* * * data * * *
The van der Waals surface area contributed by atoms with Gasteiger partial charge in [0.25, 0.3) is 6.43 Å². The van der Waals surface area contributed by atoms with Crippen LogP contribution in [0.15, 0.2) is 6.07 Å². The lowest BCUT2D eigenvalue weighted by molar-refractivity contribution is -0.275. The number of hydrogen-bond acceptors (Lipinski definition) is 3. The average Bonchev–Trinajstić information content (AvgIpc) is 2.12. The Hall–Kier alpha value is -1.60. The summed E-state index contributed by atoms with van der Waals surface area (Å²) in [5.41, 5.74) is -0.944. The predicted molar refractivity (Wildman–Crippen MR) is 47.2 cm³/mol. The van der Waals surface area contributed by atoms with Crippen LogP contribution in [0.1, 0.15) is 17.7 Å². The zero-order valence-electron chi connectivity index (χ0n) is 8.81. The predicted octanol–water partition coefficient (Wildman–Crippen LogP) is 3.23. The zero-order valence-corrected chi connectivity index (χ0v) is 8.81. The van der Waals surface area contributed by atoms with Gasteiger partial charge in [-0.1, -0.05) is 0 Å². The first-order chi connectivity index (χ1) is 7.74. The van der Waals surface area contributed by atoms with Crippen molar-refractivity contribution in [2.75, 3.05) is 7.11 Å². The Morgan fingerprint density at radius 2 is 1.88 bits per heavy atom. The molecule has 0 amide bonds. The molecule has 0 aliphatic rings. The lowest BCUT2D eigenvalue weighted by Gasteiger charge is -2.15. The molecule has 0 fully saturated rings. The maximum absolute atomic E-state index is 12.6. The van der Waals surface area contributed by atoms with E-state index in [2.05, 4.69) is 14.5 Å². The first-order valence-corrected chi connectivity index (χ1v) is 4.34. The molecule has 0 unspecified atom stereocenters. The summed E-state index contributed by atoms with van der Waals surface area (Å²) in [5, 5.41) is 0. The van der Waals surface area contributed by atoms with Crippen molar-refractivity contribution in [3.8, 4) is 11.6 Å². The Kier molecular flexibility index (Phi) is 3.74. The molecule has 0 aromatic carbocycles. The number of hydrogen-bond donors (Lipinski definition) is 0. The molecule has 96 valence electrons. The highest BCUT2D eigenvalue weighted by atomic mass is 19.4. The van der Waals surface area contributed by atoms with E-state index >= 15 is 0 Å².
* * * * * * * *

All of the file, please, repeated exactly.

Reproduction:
The van der Waals surface area contributed by atoms with Gasteiger partial charge in [0.25, 0.3) is 6.43 Å². The van der Waals surface area contributed by atoms with Crippen LogP contribution in [0.15, 0.2) is 6.07 Å². The lowest BCUT2D eigenvalue weighted by molar-refractivity contribution is -0.275. The number of hydrogen-bond acceptors (Lipinski definition) is 3. The average Bonchev–Trinajstić information content (AvgIpc) is 2.12. The Hall–Kier alpha value is -1.60. The summed E-state index contributed by atoms with van der Waals surface area (Å²) in [5.41, 5.74) is -0.944. The predicted molar refractivity (Wildman–Crippen MR) is 47.2 cm³/mol. The van der Waals surface area contributed by atoms with Crippen LogP contribution in [0.1, 0.15) is 17.7 Å². The zero-order valence-electron chi connectivity index (χ0n) is 8.81. The predicted octanol–water partition coefficient (Wildman–Crippen LogP) is 3.23. The zero-order valence-corrected chi connectivity index (χ0v) is 8.81. The van der Waals surface area contributed by atoms with Gasteiger partial charge in [-0.1, -0.05) is 0 Å². The first-order chi connectivity index (χ1) is 7.74. The van der Waals surface area contributed by atoms with Crippen molar-refractivity contribution in [2.75, 3.05) is 7.11 Å². The Morgan fingerprint density at radius 2 is 1.88 bits per heavy atom. The molecule has 0 amide bonds. The molecule has 0 aliphatic rings. The lowest BCUT2D eigenvalue weighted by Gasteiger charge is -2.15. The molecule has 0 fully saturated rings. The maximum absolute atomic E-state index is 12.6. The van der Waals surface area contributed by atoms with E-state index in [2.05, 4.69) is 14.5 Å². The first-order valence-corrected chi connectivity index (χ1v) is 4.34. The molecule has 0 unspecified atom stereocenters. The summed E-state index contributed by atoms with van der Waals surface area (Å²) in [5, 5.41) is 0. The van der Waals surface area contributed by atoms with Crippen molar-refractivity contribution in [3.8, 4) is 11.6 Å². The Kier molecular flexibility index (Phi) is 3.74. The molecule has 0 aromatic carbocycles. The number of hydrogen-bond donors (Lipinski definition) is 0. The molecule has 96 valence electrons. The highest BCUT2D eigenvalue weighted by atomic mass is 19.4. The van der Waals surface area contributed by atoms with E-state index >= 15 is 0 Å².